Online gamers targeted by cyber criminals

10 Sep 2007

Stealing online gaming accounts is predicted to become as profitable as stealing from bank accounts, as gamers are included in the growing number of categories of users targeted by cyber criminals.

A new report from CA warns of growing, more complex internet threats facing home PC users, including targeted identity theft, emerging risks with online gaming, doubling of malware exploits and new software vulnerabilities.

According to CA, gamers are under siege. The second most common malware seen this year is designed to steal gaming passwords. Characters and virtual money are being sold in underground websites that rival legitimate commodity markets.

“Spear-phishing” will grow as identity theft surpasses record levels.

Almost 3.25 million Americans discovered that their personal information has been used to open credit cards. Phishers are shifting from pure opportunism to “spearing” specific individuals based on age, socio-economic status, and so on.

Malware will increase by 132pc this year over last, with Trojans leading the pack. From January to June 2007, CA Security Advisor saw that 65pc of the malware threats were trojans, 18pc were worms, 4pc were viruses, and 13pc were other types of malware.

Mozilla Firefox will no longer be considered more secure than Microsoft Internet Explorer; and conventional wisdom that Apple Mac OS X is more secure than Microsoft Windows will crumble.

Internet Explorer and Firefox are running neck-and-neck, with 52 and 53 vulnerabilities this year respectively, and will easily surpass the number of vulnerabilities reported last year. In the first half of this year, there were 51 reported vulnerabilities for Mac OS X, 29 for Windows XP and 19 for Windows Vista.

Cyber-criminals will increasingly use a “multi-step” approach to creating and distributing malware. Multi-component malware, such as sending spam with a Trojan, allows them to fine-tune the malware-making it harder for security vendors to identify.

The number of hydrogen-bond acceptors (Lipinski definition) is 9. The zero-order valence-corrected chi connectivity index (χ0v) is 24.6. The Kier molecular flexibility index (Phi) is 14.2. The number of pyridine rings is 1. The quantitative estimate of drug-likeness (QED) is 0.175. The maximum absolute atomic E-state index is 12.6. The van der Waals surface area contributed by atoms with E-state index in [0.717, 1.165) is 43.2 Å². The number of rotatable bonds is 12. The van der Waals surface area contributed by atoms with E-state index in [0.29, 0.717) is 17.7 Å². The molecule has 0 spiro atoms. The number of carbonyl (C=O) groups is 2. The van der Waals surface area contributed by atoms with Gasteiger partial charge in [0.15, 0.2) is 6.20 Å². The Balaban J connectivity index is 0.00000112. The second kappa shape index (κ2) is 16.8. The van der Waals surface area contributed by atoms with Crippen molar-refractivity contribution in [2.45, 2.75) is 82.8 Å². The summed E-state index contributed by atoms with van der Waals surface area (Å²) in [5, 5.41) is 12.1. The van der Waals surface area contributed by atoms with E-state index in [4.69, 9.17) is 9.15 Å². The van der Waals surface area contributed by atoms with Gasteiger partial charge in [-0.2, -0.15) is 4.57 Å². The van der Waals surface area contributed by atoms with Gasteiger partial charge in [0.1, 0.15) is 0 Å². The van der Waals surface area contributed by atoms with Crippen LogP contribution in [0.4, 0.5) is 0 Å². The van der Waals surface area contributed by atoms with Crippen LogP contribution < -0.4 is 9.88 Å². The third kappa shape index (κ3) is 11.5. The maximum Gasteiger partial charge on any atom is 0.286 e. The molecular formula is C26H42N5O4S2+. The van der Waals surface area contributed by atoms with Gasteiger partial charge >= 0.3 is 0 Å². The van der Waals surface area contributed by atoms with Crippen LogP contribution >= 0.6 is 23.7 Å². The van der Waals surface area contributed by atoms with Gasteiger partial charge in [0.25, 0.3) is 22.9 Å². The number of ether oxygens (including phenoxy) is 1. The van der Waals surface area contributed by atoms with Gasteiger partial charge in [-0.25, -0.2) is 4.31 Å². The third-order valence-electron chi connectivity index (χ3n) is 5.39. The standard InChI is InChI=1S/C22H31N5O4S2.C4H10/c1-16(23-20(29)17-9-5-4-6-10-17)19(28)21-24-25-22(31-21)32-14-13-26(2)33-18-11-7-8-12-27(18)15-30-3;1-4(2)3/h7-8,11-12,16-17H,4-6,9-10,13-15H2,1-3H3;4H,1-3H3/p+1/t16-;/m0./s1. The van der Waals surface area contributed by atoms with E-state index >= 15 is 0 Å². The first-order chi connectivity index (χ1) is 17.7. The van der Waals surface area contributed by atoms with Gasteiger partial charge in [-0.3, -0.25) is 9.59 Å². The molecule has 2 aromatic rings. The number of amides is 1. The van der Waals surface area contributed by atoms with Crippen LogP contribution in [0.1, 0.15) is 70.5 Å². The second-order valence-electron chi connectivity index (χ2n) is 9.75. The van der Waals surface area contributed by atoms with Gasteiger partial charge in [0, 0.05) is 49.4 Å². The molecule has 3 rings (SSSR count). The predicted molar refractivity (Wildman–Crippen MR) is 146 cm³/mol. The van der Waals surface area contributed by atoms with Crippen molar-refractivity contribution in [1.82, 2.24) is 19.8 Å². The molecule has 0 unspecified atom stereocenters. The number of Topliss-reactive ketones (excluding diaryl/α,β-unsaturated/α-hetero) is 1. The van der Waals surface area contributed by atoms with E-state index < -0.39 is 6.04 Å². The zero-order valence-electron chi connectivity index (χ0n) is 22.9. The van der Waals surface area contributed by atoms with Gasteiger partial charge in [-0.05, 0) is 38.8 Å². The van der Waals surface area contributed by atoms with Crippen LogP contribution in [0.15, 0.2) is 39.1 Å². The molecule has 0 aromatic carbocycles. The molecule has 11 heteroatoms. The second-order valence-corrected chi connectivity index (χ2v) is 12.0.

Lesser-known techniques to hide from security software, including “packers” or “encryptors,” are now widespread (representing two of the top five malware this year).

Internet crime groups will look more like legitimate software businesses. No more attention-seeking hackers-organised groups of criminals have developers, marketers and distribution channels. Many are located in Eastern Europe and China.

As Botnets grow, so will the risk of “bot-herders” using information about victims’ behavior to offer demographics-based marketing. Such targeted efforts would rival the largest legitimate marketing. Based on current estimates, millions of home PCs may be controlled by botnets today.

As adware and hijackers continue to fade, the spyware category will be dominated by Trojans and downloaders. The versatility of Trojans has clearly made them the tool of choice for malware authors. Downloaders will become attractive as new versions not only distribute spyware but defend against its removal.

Criminals will increasingly target lower profile but useful software, such as Adobe Acrobat Reader and Macromedia Flash, to exploit security holes. At the current rate, we’ll see twice the number of vulnerabilities in Reader and Flash.

Social networks are under fire for security weaknesses. Not only are they subject to the same weaknesses as web sites – SQL injection, cross-site scripting attacks and forgeries – but the ability to create web pages allows a criminal to post malicious code. On a social network, attacks move faster because everyone is interconnected.

Mobile social networks can also be easily attacked providing information for stalking and other crimes.

“Everyone using the Internet should be aware of the nature and severity of online threats – especially gamers, social network users, seniors, tweens and their parents” said Sean O’Connell, security consultant, CA.

“It’s especially important to teach younger users about protecting personal information and handling cyber-bullies, because even though they may be more adept at using the internet than their parents, they tend to be far less diligent about practicing safe online computing,” O’Connell added.

By John Kennedy